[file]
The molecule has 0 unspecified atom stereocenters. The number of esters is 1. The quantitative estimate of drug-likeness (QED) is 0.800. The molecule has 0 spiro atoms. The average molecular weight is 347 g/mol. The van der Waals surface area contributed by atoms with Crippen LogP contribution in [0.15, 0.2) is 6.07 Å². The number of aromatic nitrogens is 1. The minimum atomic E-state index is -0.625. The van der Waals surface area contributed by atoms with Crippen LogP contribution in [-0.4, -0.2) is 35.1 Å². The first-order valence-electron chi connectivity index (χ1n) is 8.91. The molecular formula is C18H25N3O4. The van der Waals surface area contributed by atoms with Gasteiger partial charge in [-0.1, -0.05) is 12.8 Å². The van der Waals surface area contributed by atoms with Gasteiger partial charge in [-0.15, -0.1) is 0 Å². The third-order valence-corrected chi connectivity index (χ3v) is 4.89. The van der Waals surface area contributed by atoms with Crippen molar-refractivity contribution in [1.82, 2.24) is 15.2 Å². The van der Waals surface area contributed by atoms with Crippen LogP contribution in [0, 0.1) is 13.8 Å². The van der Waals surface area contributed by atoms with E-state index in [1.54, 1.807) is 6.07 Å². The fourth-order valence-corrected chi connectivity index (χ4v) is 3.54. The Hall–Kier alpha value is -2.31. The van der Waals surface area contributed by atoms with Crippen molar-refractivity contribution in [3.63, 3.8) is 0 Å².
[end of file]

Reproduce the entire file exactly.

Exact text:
The molecule has 0 unspecified atom stereocenters. The number of esters is 1. The quantitative estimate of drug-likeness (QED) is 0.800. The molecule has 0 spiro atoms. The average molecular weight is 347 g/mol. The van der Waals surface area contributed by atoms with Crippen LogP contribution in [0.15, 0.2) is 6.07 Å². The number of aromatic nitrogens is 1. The minimum atomic E-state index is -0.625. The van der Waals surface area contributed by atoms with Crippen LogP contribution in [-0.4, -0.2) is 35.1 Å². The first-order valence-electron chi connectivity index (χ1n) is 8.91. The molecular formula is C18H25N3O4. The van der Waals surface area contributed by atoms with Gasteiger partial charge in [-0.1, -0.05) is 12.8 Å². The van der Waals surface area contributed by atoms with Gasteiger partial charge in [-0.15, -0.1) is 0 Å². The third-order valence-corrected chi connectivity index (χ3v) is 4.89. The van der Waals surface area contributed by atoms with Crippen molar-refractivity contribution in [1.82, 2.24) is 15.2 Å². The van der Waals surface area contributed by atoms with Crippen LogP contribution in [0, 0.1) is 13.8 Å². The van der Waals surface area contributed by atoms with E-state index in [1.54, 1.807) is 6.07 Å². The fourth-order valence-corrected chi connectivity index (χ4v) is 3.54. The Hall–Kier alpha value is -2.31. The van der Waals surface area contributed by atoms with Crippen molar-refractivity contribution in [3.63, 3.8) is 0 Å².